"Once there were mountains on mountains and once there were sunbirds to soar with and once I could never be down" - David Bowie, Station to Station
With the welcome arrival in cinemas of the excellent documentary Moonage Daydream it’s a good time to talk Bowie. To be honest for me anytime is a good time. I am a Bowie fanatic. My story I'm sure is not too dissimilar to many others. DB reached out to me across oceans and nations to impact my adolescent life in an obscure Hobart suburb at the bottom of Australia. In fact Hobart's poorest and toughest suburb called Warrane. But when Bowie's latest 70s vinyl masterpiece spun on the turntable in my bedroom I was always transported to a world of astonishing potentials. Anything seemed possible.
Each Bowie album released in the 70s - The Rise and Fall of Ziggy Stardust and the Spiders from Mars, Diamond Dogs, Low, Heroes and his other unique and powerful artistic statements - was an event we fans anticipated breathlessly. We also must include 1980's gem Scary Monsters (And Super Creeps) in any list of Best Bowie Albums. Yes, these were the golden years of Bowie's groundbreaking innovation. And the years when my own Bowie-inspired rock star dreams came tantalisingly close to fruition. But I’ll keep that story for another time.
Suffice to say I was at the beginning of my soon to be fruit-bearing stand up comedy career when in 1983 a new record deal and the release of the Let's Dance album was starting to bring Bowie mainstream mega-stardom and money, lots of it. I'm sure I wasn't the only early adopter who felt the new fans of the 80s onward didn't really understand David. No, not the way I did.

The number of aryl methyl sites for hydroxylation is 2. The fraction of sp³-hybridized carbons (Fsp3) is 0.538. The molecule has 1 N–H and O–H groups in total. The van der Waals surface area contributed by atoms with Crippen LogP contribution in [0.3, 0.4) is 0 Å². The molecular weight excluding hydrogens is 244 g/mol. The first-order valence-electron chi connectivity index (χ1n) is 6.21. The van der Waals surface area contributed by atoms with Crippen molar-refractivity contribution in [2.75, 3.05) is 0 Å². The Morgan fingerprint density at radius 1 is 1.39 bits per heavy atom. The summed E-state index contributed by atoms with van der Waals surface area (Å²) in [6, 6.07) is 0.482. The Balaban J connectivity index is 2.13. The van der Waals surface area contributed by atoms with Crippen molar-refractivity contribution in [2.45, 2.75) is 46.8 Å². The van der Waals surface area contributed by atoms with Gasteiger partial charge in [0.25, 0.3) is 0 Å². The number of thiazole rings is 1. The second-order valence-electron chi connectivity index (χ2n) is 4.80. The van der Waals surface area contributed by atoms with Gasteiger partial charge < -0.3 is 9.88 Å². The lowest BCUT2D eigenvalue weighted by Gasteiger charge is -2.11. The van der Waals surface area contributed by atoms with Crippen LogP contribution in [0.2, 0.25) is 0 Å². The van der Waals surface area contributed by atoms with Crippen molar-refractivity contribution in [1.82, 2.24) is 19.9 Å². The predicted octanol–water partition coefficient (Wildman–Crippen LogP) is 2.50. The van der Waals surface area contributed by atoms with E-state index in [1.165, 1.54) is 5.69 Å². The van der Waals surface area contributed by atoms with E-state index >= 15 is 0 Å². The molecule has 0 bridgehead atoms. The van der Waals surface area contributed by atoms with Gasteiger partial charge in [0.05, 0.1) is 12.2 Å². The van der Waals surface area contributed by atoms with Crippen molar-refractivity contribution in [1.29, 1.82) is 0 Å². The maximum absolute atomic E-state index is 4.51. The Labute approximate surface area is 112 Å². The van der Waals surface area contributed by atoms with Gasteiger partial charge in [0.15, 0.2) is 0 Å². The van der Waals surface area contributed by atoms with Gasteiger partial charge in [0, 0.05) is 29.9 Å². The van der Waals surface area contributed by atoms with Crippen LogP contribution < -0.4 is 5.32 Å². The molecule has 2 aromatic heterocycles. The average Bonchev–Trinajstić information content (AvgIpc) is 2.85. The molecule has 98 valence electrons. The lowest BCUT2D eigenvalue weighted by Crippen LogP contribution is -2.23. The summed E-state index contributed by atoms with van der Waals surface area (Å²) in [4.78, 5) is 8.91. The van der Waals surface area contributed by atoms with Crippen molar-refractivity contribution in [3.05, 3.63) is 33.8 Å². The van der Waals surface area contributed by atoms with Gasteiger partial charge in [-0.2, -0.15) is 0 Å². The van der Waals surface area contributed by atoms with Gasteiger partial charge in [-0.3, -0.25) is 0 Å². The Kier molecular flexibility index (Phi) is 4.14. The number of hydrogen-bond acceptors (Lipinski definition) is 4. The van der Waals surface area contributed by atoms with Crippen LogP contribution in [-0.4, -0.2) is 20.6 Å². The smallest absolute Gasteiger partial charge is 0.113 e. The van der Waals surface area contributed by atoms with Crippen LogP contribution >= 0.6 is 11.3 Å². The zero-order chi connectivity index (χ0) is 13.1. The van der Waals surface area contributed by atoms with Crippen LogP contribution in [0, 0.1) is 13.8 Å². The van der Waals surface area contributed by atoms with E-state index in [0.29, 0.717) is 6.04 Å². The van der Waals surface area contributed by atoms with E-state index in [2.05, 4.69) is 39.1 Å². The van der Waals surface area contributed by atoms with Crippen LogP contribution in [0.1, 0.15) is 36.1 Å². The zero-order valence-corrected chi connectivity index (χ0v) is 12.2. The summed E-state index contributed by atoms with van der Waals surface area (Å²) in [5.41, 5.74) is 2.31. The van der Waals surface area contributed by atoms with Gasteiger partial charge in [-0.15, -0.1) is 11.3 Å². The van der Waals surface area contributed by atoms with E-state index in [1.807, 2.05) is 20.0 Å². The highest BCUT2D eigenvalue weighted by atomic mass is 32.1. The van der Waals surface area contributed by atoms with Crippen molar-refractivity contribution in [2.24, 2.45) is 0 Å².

And although ensuing decades produced the occasional Bowie song that was equal in stature to the works of the artist at the height of his powers these songs were few in number. He had set the bar bloody high after all. I remember, when I attended the tour promoting the Reality album in 2004 in Sydney, Bowie finished a song off his new album and received a response just a notch above polite applause. "I know," he said to the audience in a tone of resignation and just a smidge of annoyance, "let's hear the old ones."
My theory is that Bowie had become by then a very happy man who lived a comfortable life sweetened by rewarding relationships with his wife and children. A great place to be but maybe not the most fertile soil for the type of culture-challenging creativity that had fuelled his earlier productivity.
But with the release of his 2013 album The Next Day it was clear that Bowie’s creative call had not only endured but had found new depths of expression. He was focused on subject matter that again extracted the best from his creative juices, namely mortality, sickness and death. This 70s Bowie fan felt like he was experiencing the full force of David's singular gifts once more. Bowie further explored the expiration of life and the prospects of an afterlife in the superb Blackstar, his 26th and final album released two days before liver cancer brought the curtain down on his extraordinary creative journey.
Without doubt in his mid to late 60s Bowie starkly and dramatically illustrated the power of a creative human being to go even deeper into the modes of self-expression that we recognise as authentic and unique to that individual. The gifts he gave us in those later years bookended an incredible legacy and serve as irrefutable proof that anyone can make their creativity endure and come alive at any age in new and wonderful ways.
Like Bowie, we too have unique creative gifts that have the potential to powerfully enliven and enrich our lives and the lives of those around us.
The key question is - are we currently connecting with the power of our creative call? Whatever that call is it is time to answer it today!
Creatively Yours, Anthony
Anthony Ackroyd, CEO Creative Call
P.S. Leave me a comment - who is your creative hero?
©Anthony Ackroyd 2022